Further the Process for Electric Power System Training according to the invention may provide that the trainee objective is for the operator to minimize simulated total system costs for each session. The Process for Electric Power System Training according to the invention may further include the step of providing a numerical feedback to the trainee for each session. The Process for Electric Power System Training may provide that costs are assigned to all other key parameters that are measured in the simulation. The Process for Electric Power System Training may further include the step of presenting session data in graphical form based on output from the electric power system modeling algorithms at the end of the simulation time.
These and other advantages of the present invention will be clarified in the description of the preferred embodiments taken together with the attached figures.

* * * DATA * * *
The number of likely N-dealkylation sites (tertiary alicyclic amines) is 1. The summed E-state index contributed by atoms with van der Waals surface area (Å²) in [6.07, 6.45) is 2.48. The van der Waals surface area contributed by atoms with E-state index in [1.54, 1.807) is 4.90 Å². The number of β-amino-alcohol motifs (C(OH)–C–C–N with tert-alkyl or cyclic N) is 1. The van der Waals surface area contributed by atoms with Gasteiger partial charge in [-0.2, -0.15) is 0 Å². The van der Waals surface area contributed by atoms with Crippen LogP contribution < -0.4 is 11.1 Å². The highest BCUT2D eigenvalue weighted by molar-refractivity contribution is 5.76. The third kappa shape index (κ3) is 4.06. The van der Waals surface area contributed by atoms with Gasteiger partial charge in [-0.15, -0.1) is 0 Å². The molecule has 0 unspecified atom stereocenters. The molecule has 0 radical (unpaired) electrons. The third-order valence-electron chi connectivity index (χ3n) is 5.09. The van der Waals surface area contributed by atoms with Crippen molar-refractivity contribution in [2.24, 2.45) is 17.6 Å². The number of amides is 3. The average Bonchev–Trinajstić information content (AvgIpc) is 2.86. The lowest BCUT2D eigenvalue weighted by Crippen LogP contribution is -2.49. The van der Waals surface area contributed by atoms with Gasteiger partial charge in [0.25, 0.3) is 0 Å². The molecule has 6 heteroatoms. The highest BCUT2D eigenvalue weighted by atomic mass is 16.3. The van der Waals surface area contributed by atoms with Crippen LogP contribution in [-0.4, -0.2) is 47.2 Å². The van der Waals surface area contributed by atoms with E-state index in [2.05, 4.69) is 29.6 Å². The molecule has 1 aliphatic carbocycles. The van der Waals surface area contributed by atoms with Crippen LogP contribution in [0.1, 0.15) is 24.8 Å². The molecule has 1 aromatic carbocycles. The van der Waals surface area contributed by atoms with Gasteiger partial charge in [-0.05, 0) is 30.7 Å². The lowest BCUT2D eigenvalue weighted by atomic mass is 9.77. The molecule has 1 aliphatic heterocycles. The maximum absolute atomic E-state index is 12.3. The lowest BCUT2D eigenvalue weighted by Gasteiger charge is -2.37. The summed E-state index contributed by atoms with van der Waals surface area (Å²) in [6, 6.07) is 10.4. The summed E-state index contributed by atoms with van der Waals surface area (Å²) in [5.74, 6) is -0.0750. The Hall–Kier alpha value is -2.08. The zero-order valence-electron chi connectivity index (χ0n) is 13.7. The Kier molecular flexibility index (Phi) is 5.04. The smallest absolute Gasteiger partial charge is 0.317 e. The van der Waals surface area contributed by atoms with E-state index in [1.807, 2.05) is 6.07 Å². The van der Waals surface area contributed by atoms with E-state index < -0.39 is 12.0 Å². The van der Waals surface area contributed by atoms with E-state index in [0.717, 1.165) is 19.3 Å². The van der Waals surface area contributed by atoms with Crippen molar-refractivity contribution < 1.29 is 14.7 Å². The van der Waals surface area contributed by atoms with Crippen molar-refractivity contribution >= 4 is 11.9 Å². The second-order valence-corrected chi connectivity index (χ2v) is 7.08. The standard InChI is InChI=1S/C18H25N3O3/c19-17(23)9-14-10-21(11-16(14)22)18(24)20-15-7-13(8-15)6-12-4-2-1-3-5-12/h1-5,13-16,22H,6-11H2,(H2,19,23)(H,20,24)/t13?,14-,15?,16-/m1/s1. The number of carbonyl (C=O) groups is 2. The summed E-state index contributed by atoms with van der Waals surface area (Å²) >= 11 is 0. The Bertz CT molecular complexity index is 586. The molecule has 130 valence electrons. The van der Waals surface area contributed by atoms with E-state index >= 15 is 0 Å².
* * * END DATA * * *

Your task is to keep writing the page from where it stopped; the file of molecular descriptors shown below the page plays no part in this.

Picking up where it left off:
In short, time driven power simulators are to the power industry as fighter pilot simulators are to the military. They drastically increase the students' ability to perform their jobs and improve their critical decision making capability in a time driven environment.
Numeric scoring of simulations will allow more students to take more simulator based training as it opens the door to self study with decreased need for instructor participation. The numeric feedback and scoring techniques are utilized in the time driven, computer simulation based electric power system training software package according to the present invention and this will improve the quality of simulator training and as a result will improve the proficiency of power system operators around the world. Improved system operator proficiency will lead to increased system reliability, better utilization of the electric system infrastructure (need to build fewer generation stations and transmission lines), reduced fuel costs and a lower the consumption of fossil fuels. Improved system reliability will result in fewer blackouts thus mitigating the loss of productivity and the regrettable loss of life that at times accompanies such blackouts.